Teaching on a Web 2.0 Environment


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Challenges 2009 Paper, UMinho, May 2009

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Teaching on a Web 2.0 Environment

  1. 1. Teaching on a Web 2.0 Environment Luís Simões, PhD Student (UFP) Luís Borges Gouveia, Associate Professor (UFP)
  2. 2. The Challenge How to teach and to learn In a “knowledge society” where there are tools that allow for collaborative networked and personalized interactions
  3. 3. The Internet, itself, has changed Web “2.0” is conceived as a platform for services that allows “two-way” communication
  4. 4. Web 2.0 and Social Software Not all Web 2.0 tools are focused on meeting social needs
  5. 5. Social software, in the context of learning “ networked tools that support and encourage individuals to learn together while retaining individual control over time, space, presence, activity, identity and relationship” (Anderson, 2005, p. 4)
  6. 6. Teachers, Students and Web 2.0 Most powerful driver for the use of Web 2.0: Student engagement and motivation (The base of the educational process)
  7. 7. Challenges for the Teacher Skills used in face-to-face communication not directly applicable online Teacher has to: - learn new interaction methods - unlearn some previous ones...
  8. 8. Important strategy for effective teaching Try the role of the learner - understand the experience the student has - develops same motivation that students have
  9. 9. Social software changes the classroom dynamics
  10. 10. The context becomes wider and conversations' audience extends
  11. 11. Becta Report (2008) UK 100s of teachers / managers, 1000s of students
  12. 12. Becta Report (2008) Web 2.0... 1. Promotes new modes of inquiry 2. Enhances collaborative learning activities 3. Facilitates new forms of participation 4. Develops competences needed to publish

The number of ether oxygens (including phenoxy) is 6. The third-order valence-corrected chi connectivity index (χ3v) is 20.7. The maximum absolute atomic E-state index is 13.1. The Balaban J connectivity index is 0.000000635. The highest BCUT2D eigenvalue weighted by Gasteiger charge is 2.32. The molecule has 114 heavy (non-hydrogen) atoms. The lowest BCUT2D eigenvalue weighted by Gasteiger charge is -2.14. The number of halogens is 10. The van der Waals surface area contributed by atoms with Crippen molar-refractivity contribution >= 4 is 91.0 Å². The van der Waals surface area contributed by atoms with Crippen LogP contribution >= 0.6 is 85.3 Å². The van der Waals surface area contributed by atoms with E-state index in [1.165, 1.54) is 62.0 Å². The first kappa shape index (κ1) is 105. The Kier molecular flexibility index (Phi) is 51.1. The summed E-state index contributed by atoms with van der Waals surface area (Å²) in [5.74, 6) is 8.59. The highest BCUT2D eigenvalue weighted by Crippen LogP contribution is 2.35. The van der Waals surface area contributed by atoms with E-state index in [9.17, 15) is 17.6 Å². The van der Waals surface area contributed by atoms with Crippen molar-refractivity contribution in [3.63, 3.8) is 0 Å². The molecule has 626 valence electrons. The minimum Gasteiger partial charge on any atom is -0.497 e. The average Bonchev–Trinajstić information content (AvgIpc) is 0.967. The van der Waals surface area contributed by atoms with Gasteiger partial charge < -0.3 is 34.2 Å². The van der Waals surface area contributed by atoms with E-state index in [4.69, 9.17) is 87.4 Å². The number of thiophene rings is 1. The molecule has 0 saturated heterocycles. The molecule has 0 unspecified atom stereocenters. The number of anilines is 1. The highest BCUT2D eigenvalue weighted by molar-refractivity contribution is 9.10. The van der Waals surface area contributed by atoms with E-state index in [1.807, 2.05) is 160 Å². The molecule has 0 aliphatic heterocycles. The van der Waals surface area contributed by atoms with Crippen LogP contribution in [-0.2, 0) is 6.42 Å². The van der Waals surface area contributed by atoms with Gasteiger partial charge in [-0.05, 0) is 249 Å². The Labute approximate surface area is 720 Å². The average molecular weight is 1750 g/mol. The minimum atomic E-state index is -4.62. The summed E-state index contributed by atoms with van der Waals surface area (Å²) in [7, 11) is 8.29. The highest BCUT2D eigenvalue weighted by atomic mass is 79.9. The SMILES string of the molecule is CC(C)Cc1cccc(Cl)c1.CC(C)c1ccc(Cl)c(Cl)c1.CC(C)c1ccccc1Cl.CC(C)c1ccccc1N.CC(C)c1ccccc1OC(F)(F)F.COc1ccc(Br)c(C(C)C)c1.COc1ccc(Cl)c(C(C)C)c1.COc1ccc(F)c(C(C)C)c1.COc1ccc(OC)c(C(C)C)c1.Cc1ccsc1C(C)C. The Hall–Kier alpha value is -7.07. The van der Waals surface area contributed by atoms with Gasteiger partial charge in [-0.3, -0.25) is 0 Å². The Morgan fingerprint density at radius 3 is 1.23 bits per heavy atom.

13. 13. Observatory on Borderless HE (2008) Blogs and other social software technologies enhance authenticity Also, can be catalysts of student commitment and responsibility
  14. 14. Why Education has to include Web 2.0 Web 2.0 tools are widespread in society Using them is clearly an advantage (in professional, cultural and social terms)
  15. 15. Major Risk Using Blogs, Wikis and Podcasts traditionally... (e.g. inside “controled” LMS's like Moodle)
  16. 16. Traditional ICT-mediated learning Three actors... 1. The teacher 2. The learner 3. Content (Dron, 2006)
  17. 17. Next Generation of Online Learning Not teacher-centered Not content-centered But... Learner-centered
  18. 18. The generational gap between teachers and students is not problematic but...
  19. 19. Educators must understand the digital culture where students are immersed
  20. 20. Significant adjustments required: 1- emphasis in collaboration 2- quality assurance in integrating external inputs
  21. 21. Collaborative vs Cooperative Learning Cooperative learning emphasizes the product Collaborative learning emphasizes the process Gaspar (2007)
  22. 22. Also, in cooperation: control by the teacher whereas, in collaboration: the whole class is responsible